By: Kelly Fitzgerald - 07/04/16
I was too proud, too stubborn, and my ego was too big. Knowing what I know today after being sober for 3 years, treatment is readily available and help is out there, but most people never ask for it. At the time I knew addiction treatment existed, but I was terrified of going or even considering the possibility. If I could go back, I would go to rehab with bells on. I’ll explain why.
1. I wouldn’t have been so lonely.
At the beginning of my sobriety I felt extremely alone. Addiction is a very isolating disease. During my first year of my sobriety, I was pretty much the only sober person I knew. Because I was too stubborn to go to treatment I missed out on connecting with others who have been through the same situations I’ve been through. I didn’t have the chance to really connect with others in early sobriety, for that reason I still felt extremely alone.
2. I would have gotten answers.
Like everyone in early sobriety, I was a mess. I was hurt, confused, and overwhelmed by a variety of different emotions. I didn’t know whether what I was feeling was normal or not. I was vulnerable and scared. Going to treatment for my addiction could have given me a lot of the answers I was looking for. Was I going to be okay? Was it normal to feel that way? How do I do this thing? With addiction professionals and peers who are going through the same thing, a stay in rehab could have helped me answer these questions.
3. I could have talked face-to-face with therapists.
Therapists and addiction professionals exist to help people like me. Unfortunately, I deprived myself of this help. I didn’t believe I needed face-to-face help at the time I got sober, but now I know that I could benefited from it greatly. Being able to communicate with someone who is trained in helping you cope with your addiction issues is imperative to getting better. These therapists could have helped me endure those first grueling months of sobriety. They could have taught me healthy coping mechanisms.
4. I could have heard of the war stories of others like me.
One of the most powerful components of my recovery is hearing other people’s stories and sharing my own. In my first year of sobriety, I read a lot of books about drinking, including memoirs. Hearing those stories really resonated with me, but it was nothing like hearing them in person. When I finally began to attend 12-step meetings I loved the speaker meetings where real people shared their experience, strength, and hope through stories. Still to this day, it’s the type of meeting that I can relate to most. If I had gone to rehab in the beginning I could have heard more of these stories from the start and may have healed at a quicker rate.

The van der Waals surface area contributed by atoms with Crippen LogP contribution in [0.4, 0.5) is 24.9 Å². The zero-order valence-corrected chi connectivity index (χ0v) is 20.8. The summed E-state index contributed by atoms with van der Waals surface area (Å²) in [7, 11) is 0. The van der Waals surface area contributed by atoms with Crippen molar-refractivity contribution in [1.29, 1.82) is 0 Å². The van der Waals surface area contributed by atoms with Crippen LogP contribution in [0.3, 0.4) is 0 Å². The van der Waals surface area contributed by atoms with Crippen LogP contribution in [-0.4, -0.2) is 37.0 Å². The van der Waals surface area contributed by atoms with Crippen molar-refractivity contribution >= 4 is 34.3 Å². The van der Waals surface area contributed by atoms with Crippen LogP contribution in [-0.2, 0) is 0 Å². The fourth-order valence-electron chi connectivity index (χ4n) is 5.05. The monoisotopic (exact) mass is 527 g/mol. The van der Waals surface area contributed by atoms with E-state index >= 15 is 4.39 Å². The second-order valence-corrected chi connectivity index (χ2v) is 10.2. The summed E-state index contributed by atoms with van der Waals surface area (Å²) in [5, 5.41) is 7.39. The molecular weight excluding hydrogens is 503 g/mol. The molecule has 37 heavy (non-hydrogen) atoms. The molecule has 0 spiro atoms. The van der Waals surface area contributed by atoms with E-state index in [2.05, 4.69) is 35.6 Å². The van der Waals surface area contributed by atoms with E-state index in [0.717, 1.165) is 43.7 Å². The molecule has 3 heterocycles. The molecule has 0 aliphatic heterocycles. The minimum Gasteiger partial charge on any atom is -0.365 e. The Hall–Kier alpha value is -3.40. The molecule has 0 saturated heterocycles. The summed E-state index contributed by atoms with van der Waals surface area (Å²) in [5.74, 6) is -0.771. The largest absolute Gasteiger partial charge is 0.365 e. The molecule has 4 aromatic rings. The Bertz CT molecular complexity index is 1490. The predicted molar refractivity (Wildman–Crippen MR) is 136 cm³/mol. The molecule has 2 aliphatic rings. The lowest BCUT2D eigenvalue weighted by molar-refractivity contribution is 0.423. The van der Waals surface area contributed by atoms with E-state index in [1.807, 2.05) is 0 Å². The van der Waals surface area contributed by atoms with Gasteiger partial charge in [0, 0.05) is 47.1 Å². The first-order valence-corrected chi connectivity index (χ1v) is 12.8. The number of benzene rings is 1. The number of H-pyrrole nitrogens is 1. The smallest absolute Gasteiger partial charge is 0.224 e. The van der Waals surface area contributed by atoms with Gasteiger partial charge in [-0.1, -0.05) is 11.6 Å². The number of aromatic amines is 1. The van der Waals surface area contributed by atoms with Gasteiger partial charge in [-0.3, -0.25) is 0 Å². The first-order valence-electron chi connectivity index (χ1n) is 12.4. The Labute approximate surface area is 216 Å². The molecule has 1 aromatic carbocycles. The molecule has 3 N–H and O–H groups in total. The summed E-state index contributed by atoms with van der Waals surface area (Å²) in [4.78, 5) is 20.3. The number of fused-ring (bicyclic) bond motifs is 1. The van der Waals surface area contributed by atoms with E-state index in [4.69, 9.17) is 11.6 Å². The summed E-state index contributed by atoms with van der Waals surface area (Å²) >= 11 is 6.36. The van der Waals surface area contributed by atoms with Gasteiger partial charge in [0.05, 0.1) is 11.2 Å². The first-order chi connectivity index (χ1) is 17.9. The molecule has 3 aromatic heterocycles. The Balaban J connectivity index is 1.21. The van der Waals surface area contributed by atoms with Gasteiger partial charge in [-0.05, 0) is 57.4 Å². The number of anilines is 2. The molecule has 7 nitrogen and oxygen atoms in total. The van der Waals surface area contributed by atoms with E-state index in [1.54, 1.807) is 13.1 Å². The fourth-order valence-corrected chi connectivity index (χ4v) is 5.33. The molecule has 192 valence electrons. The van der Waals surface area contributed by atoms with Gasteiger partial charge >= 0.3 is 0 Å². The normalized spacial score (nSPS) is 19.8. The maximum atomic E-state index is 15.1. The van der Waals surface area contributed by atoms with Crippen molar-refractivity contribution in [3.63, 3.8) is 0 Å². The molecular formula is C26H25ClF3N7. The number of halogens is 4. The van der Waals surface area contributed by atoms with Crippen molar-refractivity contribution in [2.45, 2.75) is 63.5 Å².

5. Someone could have explained to me what the 12 steps were.
During my first months of sobriety I was too terrified to even go to a 12-step meeting. I was ashamed and couldn’t face people in real life, and I didn’t know what to expect at a meeting. I tried attending a few meetings online in chat rooms, but I didn’t understand what anyone was talking about or what literature they were referencing. Eventually I quit those. If I had spoken up and gone to rehab, I would have had someone explain to me the 12 steps, how they work, and what the meetings are like. This could have eased my fear about attending them in the future.
6. I could have detoxed in a safe way.
I don’t know if my body was physically addicted to alcohol. I say that I don’t think it was, but I definitely remember experiencing some withdrawal symptoms days and weeks after quitting. I felt exhausted, slept badly, felt bloated, sick, and depressed. It was only after I began to learn about addiction and withdrawal that I realized that’s what I might have been experiencing. Going to rehab would have given me a proper diagnosis and medical treatment if needed. Detox could have helped me rid my body of the harmful substances I was using and set me on the path to recovery under safe medical care.
7. I could have explained better what was happening to me.
Being without answers for the first year of my recovery left it difficult for me to explain myself to others. I was open about my sobriety from the beginning and I told my family and friends I was quitting. Some of them understood, others did not. Had I known more about the disease of addiction, how it progresses, and how it is treated, I could have passed this information onto the important people in my life. After a lot of research and writing myself, I am now better equipped to explain addiction.
8. I would have had camaraderie from the beginning.
For those of us in recovery we know that connection is incredibly important. I didn’t understand how important it was until I started attending 12-step meetings 1.5 years into my sobriety. Women rallied around me, loved me, were there for me, and I finally began to understand the word camaraderie. I also began connecting with other sober bloggers and forming a sense of community online. This component of camaraderie is one I’ve incorporated into my recovery program that I wish I could have gotten from heading to rehab when I first made the decision to get sober.
Rehab offers us a bridge between addiction and recovery. It can be the help we are so desperately seeking, but are afraid to ask for.